“So this young kid thought, ‘Why are they putting me with this old guy? Let me mess around with him in the ring a little bit and show him up.’ Well, Murdoch took him to school and stretched him. Put him in moves so no air could get into his lungs. He showed this kid up and got a classic pin that this kid could not kick out and told the referee, ‘You’re counting to three, ’cause I’m sitting here until you do.’ When he went [backstage], he wasn’t even out of breath, and he said to the promoter, ‘Who the hell is this idiot you put me in the ring with?'”
Malce and DeSpirito can watch old wrestling tapes together for hours on end. “Watching how the old-school guys work a match,” Malce exclaims, “you look at an old tape and the first thing you think is–this is so boring!–the finishing move was just a body slam! But then, you see how hot the crowd is and you start thinking ‘what was it that they did to get the crowd that hot and then how can I translate that?'”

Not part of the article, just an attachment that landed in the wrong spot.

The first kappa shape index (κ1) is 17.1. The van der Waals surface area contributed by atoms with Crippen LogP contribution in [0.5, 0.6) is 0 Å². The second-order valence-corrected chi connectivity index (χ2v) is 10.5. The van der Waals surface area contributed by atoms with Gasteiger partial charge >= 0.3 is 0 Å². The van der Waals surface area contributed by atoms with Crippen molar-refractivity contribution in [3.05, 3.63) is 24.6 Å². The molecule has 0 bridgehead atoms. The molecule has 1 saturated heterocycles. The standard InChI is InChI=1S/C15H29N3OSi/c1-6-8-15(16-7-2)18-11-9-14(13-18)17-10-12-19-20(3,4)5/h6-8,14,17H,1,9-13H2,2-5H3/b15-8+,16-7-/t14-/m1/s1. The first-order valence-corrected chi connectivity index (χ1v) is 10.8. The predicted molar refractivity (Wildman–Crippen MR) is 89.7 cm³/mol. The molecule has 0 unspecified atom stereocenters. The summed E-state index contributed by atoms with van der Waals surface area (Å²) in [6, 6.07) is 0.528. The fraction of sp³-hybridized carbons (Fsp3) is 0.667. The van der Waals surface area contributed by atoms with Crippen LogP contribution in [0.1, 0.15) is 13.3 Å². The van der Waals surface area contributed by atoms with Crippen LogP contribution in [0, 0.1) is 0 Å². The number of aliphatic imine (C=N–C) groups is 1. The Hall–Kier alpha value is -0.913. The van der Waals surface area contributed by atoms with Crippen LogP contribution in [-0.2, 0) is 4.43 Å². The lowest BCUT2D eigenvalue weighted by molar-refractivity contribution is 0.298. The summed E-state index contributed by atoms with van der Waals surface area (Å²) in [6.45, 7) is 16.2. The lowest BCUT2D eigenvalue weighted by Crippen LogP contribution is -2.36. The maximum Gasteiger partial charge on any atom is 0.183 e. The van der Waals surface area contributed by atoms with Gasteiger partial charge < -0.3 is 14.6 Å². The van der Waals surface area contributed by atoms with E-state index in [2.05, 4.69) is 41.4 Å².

Across the ring from Reverend Axl and Arc Angel Vincent looms the Mauler, a hulk with wild eyes and a face that contorts like Silly Putty. He’s dressed in what look like surgical scrubs, his “uniform” from the mental institution he’s recently escaped from, as we’re told by the ring announcer.
The Mauler is joined by his partner, Barfly Mike, a burly guy wearing a Budweiser T-shirt and shorts. He clutches a tallboy that he ceremoniously thrusts up into the air, which elicits cheers from the crowd. He cocks his hand, letting a long stream of beer flow down into his mouth. The crowd cheers even louder.
The tag teams are working a “thumbtack match” on a mat strewn with silver thumbtacks. After a series of tags, knockdowns, and kick outs, each wrestler has, at least once, been partially covered in tacks.
The Reverend grabs a metal folding chair from ringside and, after hoisting it over his head, brings it down, seemingly full force, on the head of Barfly Mike. Then he picks up the dazed and confused wrestler, and throws him over the ropes and onto a table that collapses under his weight with a loud crash.
Barfly Mike just lies there, eyes open, staring up at the stained foam ceiling tile. When he rolls off the flattened table “paramedics” drag him away. The Mauler meets a similar fate, as the Saint ‘n’ Sinner work him over, throwing him into the ropes. He bounces off and lands flat-faced, spread-eagled and bloodied, across the field of thumbtacks. He’s taken away by stretcher, tacks and all.